Anderson Varejao has been called a flopper. He has been called emotional. But the Celtics ‘ front office has another name for him.
‘He’s a beast, though,’ Celtics managing partner Steve Pagliuca said on Celtics Now. ‘He’s a beast.’
Varejao made an impression when he worked out with the Celtics prior to the 2004 NBA Draft. Even though they decided to go with Al Jefferson  a the 15th pick (Varejao was later picked up by Cleveland at the 30th spot), his workout was still memorable five years later.
‘We tried him out for the Celtics and I thought we had to stop the tryout because he was going to kill somebody,’ Pagliuca said. ‘He was hacking. I thought our players were in jeopardy. He’s a very physical player.’
That day stood out to Varejao as well. He recalls going hard against David Harrison, who was selected by the Indiana Pacers  with the 29th pick that summer.
‘It was a very physical workout. I remember that,’ Varejao said. ‘It was pretty physical and that’s what I like. I like to play like that and that’s why he probably remembers me.’
There is no ignoring Varejao this season. He averaged 11 points and 7.8 rebounds in four regular season games against the Celtics. The pairing of 6-foot-11 Varejao and 7-foot-3 Zydrunas Ilgauskas  has stifled the Cs down low without Kevin Garnett , Leon Powe , and Brian Scalabrine .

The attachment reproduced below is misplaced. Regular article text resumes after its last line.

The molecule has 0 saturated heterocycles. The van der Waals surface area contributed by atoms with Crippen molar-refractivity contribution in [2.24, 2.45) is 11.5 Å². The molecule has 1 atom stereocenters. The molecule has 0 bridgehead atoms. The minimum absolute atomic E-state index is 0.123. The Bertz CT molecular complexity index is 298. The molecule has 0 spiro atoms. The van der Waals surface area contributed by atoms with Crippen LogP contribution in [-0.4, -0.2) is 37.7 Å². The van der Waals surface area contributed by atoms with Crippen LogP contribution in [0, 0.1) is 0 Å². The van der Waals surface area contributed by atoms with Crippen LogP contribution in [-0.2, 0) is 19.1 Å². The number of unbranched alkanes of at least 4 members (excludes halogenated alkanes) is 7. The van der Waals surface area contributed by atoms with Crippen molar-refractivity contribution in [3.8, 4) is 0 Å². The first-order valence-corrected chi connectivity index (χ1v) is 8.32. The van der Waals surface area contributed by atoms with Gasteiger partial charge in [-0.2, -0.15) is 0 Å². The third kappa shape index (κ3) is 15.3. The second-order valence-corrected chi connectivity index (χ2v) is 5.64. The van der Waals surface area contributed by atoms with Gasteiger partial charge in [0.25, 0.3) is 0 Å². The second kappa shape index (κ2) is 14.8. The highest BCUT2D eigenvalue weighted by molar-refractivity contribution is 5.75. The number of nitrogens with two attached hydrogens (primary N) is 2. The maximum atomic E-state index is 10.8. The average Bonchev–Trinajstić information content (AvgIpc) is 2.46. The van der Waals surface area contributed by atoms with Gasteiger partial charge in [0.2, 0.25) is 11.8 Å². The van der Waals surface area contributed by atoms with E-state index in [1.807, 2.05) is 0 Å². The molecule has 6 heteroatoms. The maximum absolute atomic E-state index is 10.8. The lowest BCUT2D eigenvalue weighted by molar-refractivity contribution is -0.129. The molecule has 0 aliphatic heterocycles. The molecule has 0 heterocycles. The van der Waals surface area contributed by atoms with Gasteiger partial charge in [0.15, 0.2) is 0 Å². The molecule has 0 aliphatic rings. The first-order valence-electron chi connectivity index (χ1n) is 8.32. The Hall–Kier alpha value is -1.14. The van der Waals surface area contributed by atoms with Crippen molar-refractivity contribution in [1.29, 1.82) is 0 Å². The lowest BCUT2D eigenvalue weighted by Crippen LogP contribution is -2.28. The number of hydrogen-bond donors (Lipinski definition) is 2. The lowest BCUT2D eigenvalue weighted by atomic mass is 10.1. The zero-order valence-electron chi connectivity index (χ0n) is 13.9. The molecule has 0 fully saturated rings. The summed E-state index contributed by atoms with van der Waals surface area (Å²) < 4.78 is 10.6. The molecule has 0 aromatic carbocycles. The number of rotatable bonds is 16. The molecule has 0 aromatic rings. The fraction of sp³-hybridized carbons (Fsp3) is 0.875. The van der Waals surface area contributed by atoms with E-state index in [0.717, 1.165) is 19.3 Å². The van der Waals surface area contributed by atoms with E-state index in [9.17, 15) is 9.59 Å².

He made another impression on the Celtics on Sunday when he rattled the even-keeled Ray Allen . (Click here  for a recap of the Cavaliers  107-76 victory.) They got tangled up trying to box one another out at the line and Allen ended up on the ground. After Allen dealt Varejao an elbow on his way back up, both were called for technical fouls.
‘He’s kind of an energy, hard-hitting player,’ Pagliuca said.
No kidding. Even though a language barrier prevented Brazilian-born Varejao from receiving compliments from Pagliuca at the time, he still appreciates them five years after his workout.
‘That means a lot to me,’ he said. ‘It means a lot because hearing that from somebody who’s in the situation that he’s in right now, and he’s still talking about me, it means a lot. I just want to say thanks for his words.’